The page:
The Old city of Hyderabad and
The role of aimim
Vennela Gandikota (12F99)
Shweta Subbaraman (12F84)
We sincerely thank the following people for their support and guidance.
Mr. Asaduddin Owaisi, M.P
Mr. Syed Amir Jafri, M.L.C
Mr. Gilles Verniers
Mr. Shekhar Singh
Ms. Aditi Surie
Every morning in Hyderabad starts with a call for prayer, the authentic aroma of Irani chai drifting through the soothing winds that blow across the Deccan. In the middle of it all stands the historic Charminar, the pride of Hyderabad.
Old City is a walled city of Hyderabad, India, located on the banks of the Musi River built by Qutub Shahi Sultan Muhammed Quli Qutub Shah in 1591 AD. It remained the royal seat of the Nizam of Hyderabad until the end of the reign of the last Nizam, Osman Ali Khan, Asaf Jah VII (1911–1948). Named after Hyder Mahal, wife of the ruler Muhammed Quli Qutub Shah, Hyderabad takes pride in its possession of magnificent antiquated structures, domical mosques, and monuments. Once a vibrant city teeming with palatial mansions of Nawabs and mosques, the Old City today is extremely crowded but remains the symbolic heart of cosmopolitan Hyderabad.
―Indian Muslims are not a homogeneous entity‖- Hon. Md. Hamid Ansari. The fascinating aspect of Hyderabad is that the Muslims within Hyderabad are not a homogeneous entity. Although there are many Muslim dominated localities in Hyderabad like Mehdipatnam, Tolichowki and Abids, the Old city is a world on its own. The intriguing aspect is that it is viewed differently not only by non-Muslims but also by Muslims living in the other parts of Hyderabad.
Ghettoisation of Muslims is a complex phenomenon which has many facets that go beyond the simple definition of grouping together. For instance the rich Muslims from the Gulf would prefer to invest in the ―safer‖ Muslim localities of the Old City rather than invest in the money fetching IT destinations of Madhapur and Gachibowli. This can be attributed to consequences of the riots and continuing violence inflicted on Muslims even today. Naturally, staying together instills a great amount of security and confidence among the minority group. But to what extent would they be willing to sacrifice development 1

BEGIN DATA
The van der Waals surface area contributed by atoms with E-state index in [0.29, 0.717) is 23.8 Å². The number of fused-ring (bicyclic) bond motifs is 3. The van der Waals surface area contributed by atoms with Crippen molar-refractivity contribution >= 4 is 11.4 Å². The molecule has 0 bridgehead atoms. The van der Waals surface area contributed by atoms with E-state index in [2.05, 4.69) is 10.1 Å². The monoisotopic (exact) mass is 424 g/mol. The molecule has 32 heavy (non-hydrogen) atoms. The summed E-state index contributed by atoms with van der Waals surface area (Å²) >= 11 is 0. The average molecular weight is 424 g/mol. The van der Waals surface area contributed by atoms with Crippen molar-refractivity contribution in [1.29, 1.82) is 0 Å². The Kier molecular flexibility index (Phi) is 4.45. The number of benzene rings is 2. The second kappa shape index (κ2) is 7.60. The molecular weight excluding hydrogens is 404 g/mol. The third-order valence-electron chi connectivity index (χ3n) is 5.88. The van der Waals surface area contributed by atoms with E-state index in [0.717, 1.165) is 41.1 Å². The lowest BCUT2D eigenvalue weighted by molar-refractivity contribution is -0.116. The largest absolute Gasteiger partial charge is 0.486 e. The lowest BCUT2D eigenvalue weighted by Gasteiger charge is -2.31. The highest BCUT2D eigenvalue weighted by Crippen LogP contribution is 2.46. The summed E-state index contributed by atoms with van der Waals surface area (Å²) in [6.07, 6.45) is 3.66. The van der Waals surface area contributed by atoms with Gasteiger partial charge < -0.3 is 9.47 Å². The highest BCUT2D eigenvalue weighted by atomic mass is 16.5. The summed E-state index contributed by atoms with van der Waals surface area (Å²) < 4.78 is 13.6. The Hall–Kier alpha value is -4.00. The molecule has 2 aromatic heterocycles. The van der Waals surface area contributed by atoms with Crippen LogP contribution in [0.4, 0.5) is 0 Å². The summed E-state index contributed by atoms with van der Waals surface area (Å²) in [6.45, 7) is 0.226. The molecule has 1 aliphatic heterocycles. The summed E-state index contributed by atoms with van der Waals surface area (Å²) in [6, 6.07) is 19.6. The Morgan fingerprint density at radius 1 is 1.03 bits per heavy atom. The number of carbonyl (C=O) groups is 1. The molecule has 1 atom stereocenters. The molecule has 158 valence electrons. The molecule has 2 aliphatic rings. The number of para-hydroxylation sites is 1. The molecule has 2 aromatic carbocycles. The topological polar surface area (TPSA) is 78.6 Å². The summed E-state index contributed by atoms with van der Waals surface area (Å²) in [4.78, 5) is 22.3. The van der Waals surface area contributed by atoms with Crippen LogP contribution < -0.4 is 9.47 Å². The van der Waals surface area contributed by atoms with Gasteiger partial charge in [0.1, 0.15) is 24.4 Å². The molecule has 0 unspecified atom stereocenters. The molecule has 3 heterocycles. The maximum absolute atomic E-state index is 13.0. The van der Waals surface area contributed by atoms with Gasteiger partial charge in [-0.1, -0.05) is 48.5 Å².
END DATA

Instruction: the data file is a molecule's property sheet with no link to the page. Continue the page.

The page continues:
to ensure their safety? Ghettoisation is taking the shape of a self imposed exile where ―relatively poor infrastructure typified by narrow roads, poor sanitary conditions, few good schools and no credit cards‖ are the rule of the day. The Muslim middle class find it hard to escape the consequences of Ghettoisation which inevitably ―breeds insular thinking, ignites suspicion, makes people feel vulnerable and dependent on fundamentalist forces. It also explains why they choose specific political parties.‖2
This research paper is an attempt to understand the development trends in Old City, Hyderabad. The paper tries to analyze the effectiveness of having a political party representing the Muslim minority group, case in point being The All India Majlis-e-Ittehadul Muslimeen (AIMIM). It is also an effort to understand the governance structure of civic bodies. The focus is primarily centered on budget allocation and the role of the AIMIM in propelling development in the Old City.
Article in the Hindu, http://www.thehindu.com/news/cities/Hyderabad/feeling-secure-at-home-is-thebottomline/article3616078.ece
1. Neglect of the old city
2. Development trends
3. Inequalities between old and the new city
4. Structure of civic bodies
5. Recent Developments
Neglect of the Old city
The Old City is home to 23 lakh people across 65 square kilometers. Old City accounts for 30 percent of the total population under the Greater Hyderabad Municipal Corporation (GHMC) area covering 10% of its total population. It has the highest population density with...